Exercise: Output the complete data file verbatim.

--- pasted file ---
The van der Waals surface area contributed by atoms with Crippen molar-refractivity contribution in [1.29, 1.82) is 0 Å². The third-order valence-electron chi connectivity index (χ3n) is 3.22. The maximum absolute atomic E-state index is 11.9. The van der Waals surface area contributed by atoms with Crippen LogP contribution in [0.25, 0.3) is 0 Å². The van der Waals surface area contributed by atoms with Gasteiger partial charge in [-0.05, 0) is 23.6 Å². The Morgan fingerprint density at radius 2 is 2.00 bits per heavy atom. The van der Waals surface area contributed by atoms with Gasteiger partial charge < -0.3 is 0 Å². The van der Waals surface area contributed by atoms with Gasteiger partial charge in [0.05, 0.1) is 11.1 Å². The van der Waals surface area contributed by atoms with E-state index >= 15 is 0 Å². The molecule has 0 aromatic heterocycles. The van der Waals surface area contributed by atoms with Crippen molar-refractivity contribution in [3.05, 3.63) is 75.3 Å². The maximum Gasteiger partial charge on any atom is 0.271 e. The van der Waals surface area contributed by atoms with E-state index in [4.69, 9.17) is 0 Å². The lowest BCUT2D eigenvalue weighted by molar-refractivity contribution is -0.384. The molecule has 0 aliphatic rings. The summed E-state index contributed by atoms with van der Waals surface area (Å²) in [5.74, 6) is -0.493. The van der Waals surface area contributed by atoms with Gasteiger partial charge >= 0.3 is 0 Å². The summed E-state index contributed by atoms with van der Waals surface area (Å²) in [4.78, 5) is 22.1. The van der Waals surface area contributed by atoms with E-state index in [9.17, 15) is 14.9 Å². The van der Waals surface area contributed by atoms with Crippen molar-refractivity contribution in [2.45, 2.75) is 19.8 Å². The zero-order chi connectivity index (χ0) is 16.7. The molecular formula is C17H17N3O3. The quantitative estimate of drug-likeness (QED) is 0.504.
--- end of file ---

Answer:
The van der Waals surface area contributed by atoms with Crippen molar-refractivity contribution in [1.29, 1.82) is 0 Å². The third-order valence-electron chi connectivity index (χ3n) is 3.22. The maximum absolute atomic E-state index is 11.9. The van der Waals surface area contributed by atoms with Crippen LogP contribution in [0.25, 0.3) is 0 Å². The van der Waals surface area contributed by atoms with Gasteiger partial charge in [-0.05, 0) is 23.6 Å². The Morgan fingerprint density at radius 2 is 2.00 bits per heavy atom. The van der Waals surface area contributed by atoms with Gasteiger partial charge < -0.3 is 0 Å². The van der Waals surface area contributed by atoms with Gasteiger partial charge in [0.05, 0.1) is 11.1 Å². The van der Waals surface area contributed by atoms with E-state index >= 15 is 0 Å². The molecule has 0 aromatic heterocycles. The van der Waals surface area contributed by atoms with Crippen molar-refractivity contribution in [3.05, 3.63) is 75.3 Å². The maximum Gasteiger partial charge on any atom is 0.271 e. The van der Waals surface area contributed by atoms with E-state index in [4.69, 9.17) is 0 Å². The lowest BCUT2D eigenvalue weighted by molar-refractivity contribution is -0.384. The molecule has 0 aliphatic rings. The summed E-state index contributed by atoms with van der Waals surface area (Å²) in [5.74, 6) is -0.493. The van der Waals surface area contributed by atoms with Gasteiger partial charge >= 0.3 is 0 Å². The summed E-state index contributed by atoms with van der Waals surface area (Å²) in [4.78, 5) is 22.1. The van der Waals surface area contributed by atoms with E-state index in [9.17, 15) is 14.9 Å². The van der Waals surface area contributed by atoms with Crippen molar-refractivity contribution in [2.45, 2.75) is 19.8 Å². The zero-order chi connectivity index (χ0) is 16.7. The molecular formula is C17H17N3O3. The quantitative estimate of drug-likeness (QED) is 0.504.